Mary Woronov writes regularly for Artillery magazine and continues to paint and make films. She has had solo exhibitions of her paintings at Bert Green Fine Art in Los Angeles and the Carol Shen gallery at the Packer Collegiate Institute. She exhibited at the Lodge gallery in Los Angeles from July 23, 2016 - August 30, 2016. An article about the Lodge exhibition appeared in the New York Times here. Exhibitions in 2018 include "Everybody's Alone" at Alias Books East in Los Angeles which opened on February 9, 2018.
After leaving Warhol's Factory, Mary Woronov went on to appear in over ninety films and television episodes including Deathrace 2000 (1975), Rock 'n' Roll High School (1979), Eating Raoul (1982), Scenes from the Class Struggle in Beverly Hills (1989) and The New Women (2001). Her television work included appearances on Murder She Wrote, Charlie's Angels and Knightrider. She has also written five books and was a graduate writing instructor at the Otis College of Art and Design. Her creatively written account of her Factory years, Swimming Underground, featuring photographs by Billy Name, was published by Serpent's Tail in 2000. In October 2008 she participated in a panel discussion of Andy Warhol's superstars (along with Holly Woodlawn and Bibbe Hansen) at the Purcell Room in London in conjunction with the Hayward Gallery's exhibition "Andy Warhol: Other Voices Other Rooms."
The following excerpt is from an interview of Andy Warhol superstar, Mary Woronov, by Donald Lyons that appeared in the May 1973 issue of Interview magazine:
Mary Woronov: I danced with Lou Reed. Gerard Malanga and I did a nice bunch of boot-licking and whip things with the Exploding Plastic Inevitable. I was tough, hard.
Donald Lyons: Chelsea Girls was your first film?
Mary Woronov: No I did Hedy Lamarr and something with Tiger Morse and something with Mario Montez.
Donald Lyons: Then you did a lot of Theater of the Ridiculous, right?
Mary Woronov: I loved it. It's like a game. For that, you have to be a personality more than an actor - a personality who can be fantastic...
Donald Lyons: What kind of roles did you play?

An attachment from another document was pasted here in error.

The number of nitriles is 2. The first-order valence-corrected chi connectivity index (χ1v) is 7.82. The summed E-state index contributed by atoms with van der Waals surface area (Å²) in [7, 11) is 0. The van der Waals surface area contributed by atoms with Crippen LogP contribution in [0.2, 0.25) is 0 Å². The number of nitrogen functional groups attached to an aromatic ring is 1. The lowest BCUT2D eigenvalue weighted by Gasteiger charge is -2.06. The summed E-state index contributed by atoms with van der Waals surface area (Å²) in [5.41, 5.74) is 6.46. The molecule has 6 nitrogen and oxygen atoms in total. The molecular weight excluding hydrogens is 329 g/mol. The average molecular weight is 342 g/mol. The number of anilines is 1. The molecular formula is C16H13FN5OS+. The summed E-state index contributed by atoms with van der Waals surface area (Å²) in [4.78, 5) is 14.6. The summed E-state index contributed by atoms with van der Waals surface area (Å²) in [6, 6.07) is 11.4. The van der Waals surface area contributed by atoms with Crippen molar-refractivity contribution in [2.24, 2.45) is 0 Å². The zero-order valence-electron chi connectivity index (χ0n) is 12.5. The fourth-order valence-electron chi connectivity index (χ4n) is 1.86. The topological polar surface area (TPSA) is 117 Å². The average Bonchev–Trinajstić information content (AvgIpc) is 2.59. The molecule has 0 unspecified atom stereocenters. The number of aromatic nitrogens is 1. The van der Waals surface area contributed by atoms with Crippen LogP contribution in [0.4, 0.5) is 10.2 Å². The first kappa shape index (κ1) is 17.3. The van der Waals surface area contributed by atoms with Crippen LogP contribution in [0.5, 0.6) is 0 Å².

Mary Woronov: In Nightclub I was a man; in Conquest Of The Universe I was sexless; in Kitchenette I was a fag hag. I was always strong.
Donald Lyons: Then you married Ted (Gershuny) and you made movies for him?
Mary Woronov: Yeah, the first one we made in Italy; it's called Kenek; it's about mind-fucking; I'm the girlfriend of the evil-er man. The producer died of cancer and now it all belongs to his grandmother or aunt. Then back in New York, we made Silent Night Bloody Night. It's a small-town horror movie. At the end I'm the only survivor; it's my only victim part. It's a really gory movie. Candy Darling does a tango and gets ripped apart. It's going to be in New York in a month or so.
Donald Lyons: Then came Sugar Cookies... and after that anything?
Mary Woronov: I did something in Canada called Queen Of Evil. I play a victim again. I'm a high-class model. her mind goes and all that's left of her is her body, and she does much better on that.
Donald Lyons: And that's your latest?
Mary Woronov: No, then I did a comedy-western in Atlanta, Georgia. God, six weeks on Buford Highway. Troy Donahue is in it. I play a saloon-keeper, the female lead - I almost said male. Listen, you gotta mention the producer, Michael Thevis. He was fantastic. I hear MGM may take it...
Donald Lyons: Did you ever study acting?
Mary Woronov: No, no, never. Anything I've studied I've hated. I studied art for years in Cornell and I can't walk in a museum now. You can't go to school to be in the movies... You're better off going to Max's and practicing there.
Donald Lyons: Let's talk about Sugar Cookies. You picked that song Sally Go Round The Roses for the scene where you seduce the girl, right?
Mary Woronov: Yeah, I love that song. And it works good for two girls.
Donald Lyons: You like the movie?
Mary Woronov: Oh, yeah. It's about sex and murder; sex and violence. I love that. Movies like Dracula I love. I like scaring people. Another thing - I like sex and repression. I hope repression comes back... The fifties - I like the fifties. The sixties, ugh; when the flower children hit, forget it. All this Bob and Sam and Jim and Alice - all so open and honest - it's so boring...
Donald Lyons: What superstars do you like?
Mary Woronov: Marlene Dietrich, man. And Ava Gardner, I like her. And Rita what's-her-name. I sort of like the Wasp girls, like Grace... Dietrich is the best...
Donald Lyons: Any men?
Mary Woronov: I don't know. Dustin Hoffman is very good, but I'd rather watch Clint Eastwood...
Donald Lyons: In Sugar Cookies, you're a lesbian. Does that work for your image?
Mary Woronov: In a strange way, yes... Really straight men come up and tell me how great it was. They want in on it... And also, it turns chicks on too... The frightening thing about that movie is her lack of affection - that scares people.
Donald Lyons: What's on your griddle next?
Mary Woronov: Ted's going to do a detective movie about a cop who's very violent. I play his wife. She likes him because of that violence.
Donald Lyons: Any theater?
Mary Woronov: Yeah, I'm playing the Queen of the Amazons in this play The Two Noble Kinsmen that's supposed to be half by Shakespeare. It's at the Mercer in March. Then maybe Kitchenette down there. It's a good place. You get reviewed there.
Donald Lyons: So you're gonna be a star?
Mary Woronov: Of course I am, my dear.